telnet 9000
telnet: Unable to connect to remote host: Connection refused

We’re left in a sticky situation: we need to connect back to the IDE running on the Docker host from Xdebug running inside the container, but there doesn’t seem to be a way to access it. There are a couple of networking options that are available for running a container under, but none of them seem to alleviate this issue.

I was able to find that whilst Docker containers are unable to connect back to the host through the NATed interface (172.17.x.x), they are able to communicate with the host using the LAN IP of the host, which is usually a DHCP address issued by your home or office router/network infrastructure. For example, my Mac is running on my home network and my router has issued it the address From within a container, I can connect back to PhpStorm running the Xdebug client on port 9000 just fine!

telnet 9000
Connected to
Escape character is '^]'.

However, this isn’t ideal. The address above is different for everyone and in order for Xdebug inside the container to work, it needs to be told to connect back to the same IP that the request originated from, or it needs to be explicitly told what address to connect to. This configuration will be baked into the image but if I enter my current IP address, next time I launch a container from this instance I might have a different IP or someone else might launch a container from the same image and Xdebug won’t work for them until they find out their IP, drop into a shell in the container and change the Xdebug configuration, etc. This all detracts from one of the biggest advantages to using Docker: portability.

So far, the best solution I have been able to find is to use an arbitrary hostname in the Xdebug configuration and provide the value to this hostname on launching the container. This can be achieved using the following Xdebug configuration:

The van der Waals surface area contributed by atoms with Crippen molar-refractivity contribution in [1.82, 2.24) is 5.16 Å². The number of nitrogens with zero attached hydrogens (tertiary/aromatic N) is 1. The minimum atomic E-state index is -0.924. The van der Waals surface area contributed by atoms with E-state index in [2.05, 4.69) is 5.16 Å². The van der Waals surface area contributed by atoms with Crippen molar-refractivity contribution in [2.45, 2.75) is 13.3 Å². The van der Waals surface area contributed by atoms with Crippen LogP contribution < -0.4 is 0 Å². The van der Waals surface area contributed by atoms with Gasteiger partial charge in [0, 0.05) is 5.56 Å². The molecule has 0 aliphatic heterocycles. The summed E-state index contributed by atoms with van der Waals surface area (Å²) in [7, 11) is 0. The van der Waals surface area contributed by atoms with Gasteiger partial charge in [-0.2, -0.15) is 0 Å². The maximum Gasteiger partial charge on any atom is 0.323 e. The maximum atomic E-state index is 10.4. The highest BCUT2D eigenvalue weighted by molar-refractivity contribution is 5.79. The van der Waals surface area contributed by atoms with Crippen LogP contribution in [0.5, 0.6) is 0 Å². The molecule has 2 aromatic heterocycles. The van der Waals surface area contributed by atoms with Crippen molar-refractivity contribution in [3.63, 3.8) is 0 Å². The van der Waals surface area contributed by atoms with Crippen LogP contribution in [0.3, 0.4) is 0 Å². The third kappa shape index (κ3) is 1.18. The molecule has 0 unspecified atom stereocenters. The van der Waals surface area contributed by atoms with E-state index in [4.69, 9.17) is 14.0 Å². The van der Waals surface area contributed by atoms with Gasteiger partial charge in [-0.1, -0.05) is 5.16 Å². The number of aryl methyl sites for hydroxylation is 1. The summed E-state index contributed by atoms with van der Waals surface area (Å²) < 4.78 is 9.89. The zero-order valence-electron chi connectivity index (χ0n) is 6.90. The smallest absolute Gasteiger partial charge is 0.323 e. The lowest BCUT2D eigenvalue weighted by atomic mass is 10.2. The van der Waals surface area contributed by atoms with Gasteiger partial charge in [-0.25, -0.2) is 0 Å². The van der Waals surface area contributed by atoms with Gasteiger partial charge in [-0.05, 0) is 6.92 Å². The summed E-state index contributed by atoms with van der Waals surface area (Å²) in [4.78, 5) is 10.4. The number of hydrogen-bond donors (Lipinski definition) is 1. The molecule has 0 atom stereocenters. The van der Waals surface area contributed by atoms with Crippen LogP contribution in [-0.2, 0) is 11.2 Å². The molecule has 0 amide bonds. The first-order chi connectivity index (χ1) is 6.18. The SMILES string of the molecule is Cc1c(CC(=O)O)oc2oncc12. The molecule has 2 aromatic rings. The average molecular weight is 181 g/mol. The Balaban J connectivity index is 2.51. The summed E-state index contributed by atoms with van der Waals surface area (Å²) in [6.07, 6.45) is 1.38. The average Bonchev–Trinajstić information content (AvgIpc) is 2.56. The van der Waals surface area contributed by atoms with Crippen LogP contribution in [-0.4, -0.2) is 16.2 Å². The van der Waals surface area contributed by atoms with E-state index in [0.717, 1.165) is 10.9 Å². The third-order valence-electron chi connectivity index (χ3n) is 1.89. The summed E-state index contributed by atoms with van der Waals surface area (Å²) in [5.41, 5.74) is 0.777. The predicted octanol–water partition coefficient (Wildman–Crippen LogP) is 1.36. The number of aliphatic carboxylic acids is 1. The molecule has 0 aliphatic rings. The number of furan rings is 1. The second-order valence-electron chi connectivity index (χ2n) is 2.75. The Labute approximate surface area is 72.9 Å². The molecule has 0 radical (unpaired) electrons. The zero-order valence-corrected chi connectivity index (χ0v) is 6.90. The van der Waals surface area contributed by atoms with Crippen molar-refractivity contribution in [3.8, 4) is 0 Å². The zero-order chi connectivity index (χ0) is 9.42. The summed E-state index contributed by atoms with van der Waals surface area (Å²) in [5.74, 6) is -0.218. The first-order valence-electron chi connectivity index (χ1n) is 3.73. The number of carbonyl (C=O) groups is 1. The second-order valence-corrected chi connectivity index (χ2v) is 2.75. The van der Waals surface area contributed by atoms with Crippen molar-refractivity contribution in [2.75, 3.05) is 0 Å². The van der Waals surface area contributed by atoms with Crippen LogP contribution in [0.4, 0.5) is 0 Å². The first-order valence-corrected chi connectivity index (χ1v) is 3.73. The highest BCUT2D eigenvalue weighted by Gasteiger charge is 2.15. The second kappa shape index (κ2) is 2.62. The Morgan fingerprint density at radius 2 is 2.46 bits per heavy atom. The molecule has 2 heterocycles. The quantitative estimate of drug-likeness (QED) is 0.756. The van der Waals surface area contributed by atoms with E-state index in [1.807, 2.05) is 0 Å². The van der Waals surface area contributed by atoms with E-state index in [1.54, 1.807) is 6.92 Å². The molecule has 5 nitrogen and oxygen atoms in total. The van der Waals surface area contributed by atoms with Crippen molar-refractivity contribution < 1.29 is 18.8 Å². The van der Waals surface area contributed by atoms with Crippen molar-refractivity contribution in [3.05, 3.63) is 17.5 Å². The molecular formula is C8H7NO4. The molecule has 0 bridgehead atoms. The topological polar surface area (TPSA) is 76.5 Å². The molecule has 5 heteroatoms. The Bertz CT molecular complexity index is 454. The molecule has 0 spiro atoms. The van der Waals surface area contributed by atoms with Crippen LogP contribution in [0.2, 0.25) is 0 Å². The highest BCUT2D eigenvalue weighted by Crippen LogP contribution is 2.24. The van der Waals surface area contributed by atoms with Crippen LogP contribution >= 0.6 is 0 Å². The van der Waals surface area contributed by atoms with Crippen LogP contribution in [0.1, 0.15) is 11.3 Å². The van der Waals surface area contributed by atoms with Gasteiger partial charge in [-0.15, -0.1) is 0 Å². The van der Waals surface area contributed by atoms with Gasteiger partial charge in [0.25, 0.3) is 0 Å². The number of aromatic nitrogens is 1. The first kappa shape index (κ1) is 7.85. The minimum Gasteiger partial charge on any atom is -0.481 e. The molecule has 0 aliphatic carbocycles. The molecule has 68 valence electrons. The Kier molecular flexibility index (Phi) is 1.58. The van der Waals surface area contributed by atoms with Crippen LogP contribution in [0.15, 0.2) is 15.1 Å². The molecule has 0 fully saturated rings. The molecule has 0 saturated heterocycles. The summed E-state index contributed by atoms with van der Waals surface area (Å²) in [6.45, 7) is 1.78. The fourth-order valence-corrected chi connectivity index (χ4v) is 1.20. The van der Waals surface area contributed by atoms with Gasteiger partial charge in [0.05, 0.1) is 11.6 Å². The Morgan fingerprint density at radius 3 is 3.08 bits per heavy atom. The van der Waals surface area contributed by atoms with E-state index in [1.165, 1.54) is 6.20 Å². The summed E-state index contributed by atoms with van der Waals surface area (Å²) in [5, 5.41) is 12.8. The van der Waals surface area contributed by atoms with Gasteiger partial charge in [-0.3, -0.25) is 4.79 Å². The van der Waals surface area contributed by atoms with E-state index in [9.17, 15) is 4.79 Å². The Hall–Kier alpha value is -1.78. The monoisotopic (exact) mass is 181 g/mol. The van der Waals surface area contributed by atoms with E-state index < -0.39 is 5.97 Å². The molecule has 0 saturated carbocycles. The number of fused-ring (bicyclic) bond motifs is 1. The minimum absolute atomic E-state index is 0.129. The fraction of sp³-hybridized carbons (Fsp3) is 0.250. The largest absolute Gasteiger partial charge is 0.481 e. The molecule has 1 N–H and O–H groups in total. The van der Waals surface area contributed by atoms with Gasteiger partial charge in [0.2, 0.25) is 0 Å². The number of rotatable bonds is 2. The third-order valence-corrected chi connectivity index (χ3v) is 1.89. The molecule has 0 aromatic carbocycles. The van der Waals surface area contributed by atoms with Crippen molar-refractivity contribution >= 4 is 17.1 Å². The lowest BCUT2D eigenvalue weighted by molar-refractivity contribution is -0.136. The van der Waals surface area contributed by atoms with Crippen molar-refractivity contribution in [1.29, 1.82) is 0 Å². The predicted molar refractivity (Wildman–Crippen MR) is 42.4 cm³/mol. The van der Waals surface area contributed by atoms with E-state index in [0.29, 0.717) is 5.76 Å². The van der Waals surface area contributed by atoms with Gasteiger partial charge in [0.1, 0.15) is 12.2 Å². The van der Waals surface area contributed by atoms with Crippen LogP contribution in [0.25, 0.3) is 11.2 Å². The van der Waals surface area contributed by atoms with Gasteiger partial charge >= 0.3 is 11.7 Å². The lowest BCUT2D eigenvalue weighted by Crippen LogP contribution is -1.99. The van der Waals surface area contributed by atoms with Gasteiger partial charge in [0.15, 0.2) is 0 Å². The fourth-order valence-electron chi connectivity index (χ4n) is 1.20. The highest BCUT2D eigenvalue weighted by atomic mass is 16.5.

Rebuild the image with the above config included, then launch the container like so:

# Replace with your actual LAN IP address
docker run -it --rm --name php-demo -p 8080:80 --add-host="docker_host:" php-web-app-debug-demo

With that in place, you should be able to set some breakpoints in yur PHP code, tell PhpStorm to listen for debug connections, then request the site in your browser and be good to go!

I’ve thrown together a quick demo of this. The repo holding the source can be found here and you can pull a Docker image containing a working Xdebug setup from the Docker Hub like so:

docker pull joenyland/php-web-app-debug-demo


Since writing this post, I’ve found that the issue around connecting back to the Docker host isn’t possible out of the box.

The issue with the above workaround is that it’s dependent on a potentially ever changing IP address. Another issue is that you may not have LAN IP address, for example you’re not connected to any networks and are working offline.

The Docker for Mac network notes mention the known issues with Docker for Mac and in there, there’s a suggestion to add an alias address to the lo0 interface on your Mac. lo0 is a loopback interface that’s always available on your Mac, regardless of whether or not you’re connected to a WiFi network. If you’re not connected to a network, you can use the above workaround I’ve talked about, but instead of using the LAN address, use a new loopback alias address, which is created like so:

sudo ifconfig lo0 alias

Then create a container, passing in the new IP address you just added to the loopback interface:

docker run -it --rm --name php-demo -p 8080:80 --add-host="docker_host:" joenyland/php-web-app-debug-demo

It’s still annoying that we can’t just use the xdebug.remote_connect_back, but it seems to be a known issue to the Docker for Mac team, so hopefully there may be a better solution in the future when the Docker networking implementation on Macs improves.